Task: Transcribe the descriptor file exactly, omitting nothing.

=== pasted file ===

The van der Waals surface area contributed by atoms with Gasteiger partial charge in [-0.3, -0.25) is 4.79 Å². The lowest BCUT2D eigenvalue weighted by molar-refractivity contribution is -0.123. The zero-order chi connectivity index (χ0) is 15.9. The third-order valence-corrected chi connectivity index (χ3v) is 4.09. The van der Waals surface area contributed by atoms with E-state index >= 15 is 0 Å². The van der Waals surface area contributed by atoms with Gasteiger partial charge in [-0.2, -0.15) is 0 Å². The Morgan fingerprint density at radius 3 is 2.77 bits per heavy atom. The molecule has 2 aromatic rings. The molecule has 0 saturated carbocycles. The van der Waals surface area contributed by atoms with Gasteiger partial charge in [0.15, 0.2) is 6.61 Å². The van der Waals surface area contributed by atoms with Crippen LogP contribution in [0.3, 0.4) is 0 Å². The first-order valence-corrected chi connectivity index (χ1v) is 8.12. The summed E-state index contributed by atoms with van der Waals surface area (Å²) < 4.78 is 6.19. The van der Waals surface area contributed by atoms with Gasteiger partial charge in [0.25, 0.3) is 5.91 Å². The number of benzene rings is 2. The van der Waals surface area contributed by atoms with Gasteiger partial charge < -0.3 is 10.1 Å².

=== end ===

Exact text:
The van der Waals surface area contributed by atoms with Gasteiger partial charge in [-0.3, -0.25) is 4.79 Å². The lowest BCUT2D eigenvalue weighted by molar-refractivity contribution is -0.123. The zero-order chi connectivity index (χ0) is 15.9. The third-order valence-corrected chi connectivity index (χ3v) is 4.09. The van der Waals surface area contributed by atoms with E-state index >= 15 is 0 Å². The van der Waals surface area contributed by atoms with Gasteiger partial charge in [-0.2, -0.15) is 0 Å². The Morgan fingerprint density at radius 3 is 2.77 bits per heavy atom. The molecule has 2 aromatic rings. The molecule has 0 saturated carbocycles. The van der Waals surface area contributed by atoms with Gasteiger partial charge in [0.15, 0.2) is 6.61 Å². The van der Waals surface area contributed by atoms with Crippen LogP contribution in [0.3, 0.4) is 0 Å². The first-order valence-corrected chi connectivity index (χ1v) is 8.12. The summed E-state index contributed by atoms with van der Waals surface area (Å²) < 4.78 is 6.19. The van der Waals surface area contributed by atoms with Gasteiger partial charge in [0.25, 0.3) is 5.91 Å². The number of benzene rings is 2. The van der Waals surface area contributed by atoms with Gasteiger partial charge < -0.3 is 10.1 Å².